UCL Discovery
UCL home » Library Services » Electronic resources » UCL Discovery

Dopamine, affordance and active inference.

Friston, KJ; Shiner, T; FitzGerald, T; Galea, JM; Adams, R; Brown, H; Dolan, RJ; ... Bestmann, S; + view all (2012) Dopamine, affordance and active inference. PLoS Comput Biol , 8 (1) , Article e1002327. 10.1371/journal.pcbi.1002327. Green open access

[thumbnail of 1335595.pdf]
Preview
PDF
1335595.pdf

Download (1MB)

Abstract

The role of dopamine in behaviour and decision-making is often cast in terms of reinforcement learning and optimal decision theory. Here, we present an alternative view that frames the physiology of dopamine in terms of Bayes-optimal behaviour. In this account, dopamine controls the precision or salience of (external or internal) cues that engender action. In other words, dopamine balances bottom-up sensory information and top-down prior beliefs when making hierarchical inferences (predictions) about cues that have affordance. In this paper, we focus on the consequences of changing tonic levels of dopamine firing using simulations of cued sequential movements. Crucially, the predictions driving movements are based upon a hierarchical generative model that infers the context in which movements are made. This means that we can confuse agents by changing the context (order) in which cues are presented. These simulations provide a (Bayes-optimal) model of contextual uncertainty and set switching that can be quantified in terms of behavioural and electrophysiological responses. Furthermore, one can simulate dopaminergic lesions (by changing the precision of prediction errors) to produce pathological behaviours that are reminiscent of those seen in neurological disorders such as Parkinson's disease. We use these simulations to demonstrate how a single functional role for dopamine at the synaptic level can manifest in different ways at the behavioural level.

Type: Article
Title: Dopamine, affordance and active inference.
Location: United States
Open access status: An open access version is available from UCL Discovery
DOI: 10.1371/journal.pcbi.1002327
Publisher version: http://dx.doi.org/10.1371/journal.pcbi.1002327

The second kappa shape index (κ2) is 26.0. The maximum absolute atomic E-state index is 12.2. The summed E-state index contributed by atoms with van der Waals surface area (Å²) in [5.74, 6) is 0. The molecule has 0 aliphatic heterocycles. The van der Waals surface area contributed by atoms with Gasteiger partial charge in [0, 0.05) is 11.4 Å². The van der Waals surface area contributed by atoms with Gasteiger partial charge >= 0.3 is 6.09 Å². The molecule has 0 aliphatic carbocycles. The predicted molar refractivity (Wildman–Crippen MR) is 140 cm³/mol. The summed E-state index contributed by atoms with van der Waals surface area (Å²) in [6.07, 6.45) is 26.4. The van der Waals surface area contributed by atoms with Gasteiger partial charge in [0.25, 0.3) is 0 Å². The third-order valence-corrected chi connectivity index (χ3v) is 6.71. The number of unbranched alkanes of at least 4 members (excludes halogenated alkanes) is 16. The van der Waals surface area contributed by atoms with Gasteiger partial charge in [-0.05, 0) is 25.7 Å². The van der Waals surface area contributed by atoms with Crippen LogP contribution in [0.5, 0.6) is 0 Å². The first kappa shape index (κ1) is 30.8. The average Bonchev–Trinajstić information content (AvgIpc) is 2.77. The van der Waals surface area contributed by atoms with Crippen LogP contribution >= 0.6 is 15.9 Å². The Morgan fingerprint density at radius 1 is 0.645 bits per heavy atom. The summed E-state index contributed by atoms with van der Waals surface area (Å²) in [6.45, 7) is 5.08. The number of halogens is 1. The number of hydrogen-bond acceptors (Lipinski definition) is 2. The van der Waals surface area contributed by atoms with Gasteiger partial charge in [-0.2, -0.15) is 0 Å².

Language: English
Additional information: © 2012 Friston et al. This is an open-access article distributed under the terms of the Creative Commons Attribution License, which permits unrestricted use, distribution, and reproduction in any medium, provided the original author and source are credited. Funding: This work was funded by the Wellcome Trust, and the Biotechnology and Biological Sciences Research Council (BBSRC) and the European Research Council (ERC). The funders had no role in study design, data collection and analysis, decision to publish, or preparation of the manuscript.
Keywords: Brain, Computer Simulation, Cues, Decision Making, Dopamine, Humans, Models, Neurological, Nerve Net, Perceptual Masking, Synaptic Transmission
UCL classification: UCL
UCL > Provost and Vice Provost Offices > School of Life and Medical Sciences
UCL > Provost and Vice Provost Offices > School of Life and Medical Sciences > Faculty of Brain Sciences
UCL > Provost and Vice Provost Offices > School of Life and Medical Sciences > Faculty of Brain Sciences > UCL Queen Square Institute of Neurology
UCL > Provost and Vice Provost Offices > School of Life and Medical Sciences > Faculty of Brain Sciences > UCL Queen Square Institute of Neurology > Clinical and Movement Neurosciences
UCL > Provost and Vice Provost Offices > School of Life and Medical Sciences > Faculty of Brain Sciences > UCL Queen Square Institute of Neurology > Imaging Neuroscience
UCL > Provost and Vice Provost Offices > UCL BEAMS
UCL > Provost and Vice Provost Offices > UCL BEAMS > Faculty of Engineering Science
UCL > Provost and Vice Provost Offices > UCL BEAMS > Faculty of Engineering Science > Dept of Computer Science
URI: https://discovery.ucl.ac.uk/id/eprint/1335595
Downloads since deposit
128Downloads
Download activity - last month
Download activity - last 12 months
Downloads by country - last 12 months

Archive Staff Only

View Item View Item